If you get the opportunity to visit Phan Thiet, don’t miss Phu Quy Island – the most famous destination here. This island is well-known for its stunning beaches and amazing coral reef which can bring you memorable holiday.
Phu Quy Island, whose name means “rich and precious,” lies about 100 km to the east of Phan Thiet City; close to the international maritime route and on the continental shelf. The Island is an important stop between the mainland and Truong Sa (Spratley Island) archipelago; 20 km further away. Its a “floating base;” providing services to ships fishing offshore via its seaport on Trieu Duong Beach.
Only 32sq.km and with a population of 20,000, Phu Quy Island occupies a small dot on the map of Binh Thuan. The locals call it Hon Thu or Mackerel Island, because from the southwest direction, the islet looks like a cod emerging from the sea. Within a few years, Phu Quy has changed drastically, due to the burgeoning seaport at Trieu Duong Beach. The buildings are climbing higher, and an asphalt road, instead of the old sandy path, now circles the island.
What to explore in the island
Phu Quy has preserved its natural features – the warm sand glistens with shells and coral and the water is teeming with sea life. This tiny islet has huge unexploited tourist potential. It still has no rated hotels, but tourists can enjoy a peaceful night under the starry sky and explore nearby caves. You can eat fragrant corn cobs and fresh fish grilled over a roaring campfire. Coconut orchards provide shade for camping and coconut milk and copra for meals. Diving is also a possibility. According to locals, the sea floor around Phu Quy is covered with coral and rocks that are home to many sea creatures.
In the island, several pagodas and temples such as Linh Quang, Cao Cat, An Than have been recognized to be cultural -historic relics. Linh Son Tu (Sacred Mount) Pagoda, is the oldest pagode on Phu Quy. It was built in 1747 in the time of King Le Hien Tong (whose regal name was Canh Hung the 18th) on Cao Cat Hill, in Tam Thanh Village. The pagoda has preserved many documents about the life of the local islanders as well as many ancient cultural objects. Oddly shaped mountains and caves pepper Phu Quy Island’s interior. On top of Mountain Cao Cat, Linh Son Pagoda rests peacefully under a banyan tree. Located here is another worship site, with a statue of “Kuan Yin,” the goddess of compassion. At the summit is a lovely panoramic view of the island’s beaches and immense rock formations.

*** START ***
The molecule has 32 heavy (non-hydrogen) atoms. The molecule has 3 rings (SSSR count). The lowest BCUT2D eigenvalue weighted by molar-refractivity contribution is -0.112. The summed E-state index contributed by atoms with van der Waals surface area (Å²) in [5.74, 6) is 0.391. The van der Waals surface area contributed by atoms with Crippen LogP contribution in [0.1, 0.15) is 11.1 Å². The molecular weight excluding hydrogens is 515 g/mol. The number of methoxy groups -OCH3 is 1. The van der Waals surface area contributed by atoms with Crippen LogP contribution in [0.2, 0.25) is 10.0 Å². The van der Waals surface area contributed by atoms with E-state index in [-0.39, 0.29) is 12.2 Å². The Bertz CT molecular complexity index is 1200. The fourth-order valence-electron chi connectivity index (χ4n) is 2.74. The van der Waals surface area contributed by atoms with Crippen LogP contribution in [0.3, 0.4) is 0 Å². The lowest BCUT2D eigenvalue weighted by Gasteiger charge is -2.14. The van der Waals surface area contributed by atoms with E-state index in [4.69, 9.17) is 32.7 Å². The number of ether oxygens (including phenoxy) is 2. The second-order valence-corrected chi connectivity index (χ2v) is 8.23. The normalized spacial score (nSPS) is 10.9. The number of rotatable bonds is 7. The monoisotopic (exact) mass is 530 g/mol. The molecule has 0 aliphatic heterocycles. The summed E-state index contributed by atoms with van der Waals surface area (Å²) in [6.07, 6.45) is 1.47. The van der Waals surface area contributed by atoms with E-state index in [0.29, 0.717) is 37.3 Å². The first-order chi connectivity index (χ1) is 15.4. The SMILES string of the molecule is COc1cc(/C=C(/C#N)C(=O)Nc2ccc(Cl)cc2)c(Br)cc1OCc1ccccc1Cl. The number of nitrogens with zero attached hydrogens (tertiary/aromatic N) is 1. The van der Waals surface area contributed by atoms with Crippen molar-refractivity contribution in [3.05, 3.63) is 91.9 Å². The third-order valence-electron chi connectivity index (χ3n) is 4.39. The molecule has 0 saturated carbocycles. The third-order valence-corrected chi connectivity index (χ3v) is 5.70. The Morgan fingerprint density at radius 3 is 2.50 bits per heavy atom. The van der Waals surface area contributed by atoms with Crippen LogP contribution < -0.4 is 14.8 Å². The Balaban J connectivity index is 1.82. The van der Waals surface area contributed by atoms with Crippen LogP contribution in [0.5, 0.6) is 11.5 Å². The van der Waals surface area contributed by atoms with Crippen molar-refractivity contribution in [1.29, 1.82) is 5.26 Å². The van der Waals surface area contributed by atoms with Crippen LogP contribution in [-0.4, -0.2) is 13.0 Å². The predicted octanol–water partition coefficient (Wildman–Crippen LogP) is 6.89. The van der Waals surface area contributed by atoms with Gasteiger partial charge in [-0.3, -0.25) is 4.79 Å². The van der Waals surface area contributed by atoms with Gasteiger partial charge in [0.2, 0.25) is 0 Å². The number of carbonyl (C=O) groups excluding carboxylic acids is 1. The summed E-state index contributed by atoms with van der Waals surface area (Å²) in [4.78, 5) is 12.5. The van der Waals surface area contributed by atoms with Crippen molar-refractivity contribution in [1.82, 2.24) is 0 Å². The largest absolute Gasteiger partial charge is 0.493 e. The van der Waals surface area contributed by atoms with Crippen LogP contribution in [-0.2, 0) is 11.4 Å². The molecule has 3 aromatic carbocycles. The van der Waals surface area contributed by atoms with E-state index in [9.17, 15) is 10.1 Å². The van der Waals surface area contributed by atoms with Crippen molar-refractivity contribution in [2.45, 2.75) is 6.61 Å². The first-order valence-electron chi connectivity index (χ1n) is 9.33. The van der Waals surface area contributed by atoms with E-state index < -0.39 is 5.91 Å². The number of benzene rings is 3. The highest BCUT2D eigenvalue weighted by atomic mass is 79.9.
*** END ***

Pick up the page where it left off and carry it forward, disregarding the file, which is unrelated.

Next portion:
The island is surrounded with white sandy beaches and 9 islets, of which Hon Tranh, Hon Den, Hon Trung are attractive aqua tourist spots. Hon Tranh, a small island shaped like an S, is half a kilometer to the South-East. The island contains beautiful mountains and long, pristine beaches. Hon Tranh also has excellent scuba diving and snorkeling in its pink coral reefs. The highest point on the island is Mount Cam Dat, at 106 m. Phu Quy has thick stands of tall trees and long, pristine beaches. Only the rocky, northern half of the island is inhabited, with a population of 20,698 people. The southern end offers long, deserted stretches of sandy beaches.
Visitors arrive at the wharf, and travel a narrow road, flanked by densely packed houses. The first stop is Van Tam Thanh, a peaceful locale with red, basalt soil; once covered by pineapple plantations. Here you can view the skeleton of a gigantic whale that the local people worship as “Ca Ong“, or the “Lord Whale.”
Phu Quy is an important in-between logistic destination linking the mainland to Truong Sa archipelago. It is a “floating base” providing services to ships fishing offshore. With such an important position, people built a light house guiding ships going out and coming in. The island’s lighthouse, built in 1997, sits on Mountain Cam. The lighthouse is one of only two in the country that runs on solar energy.
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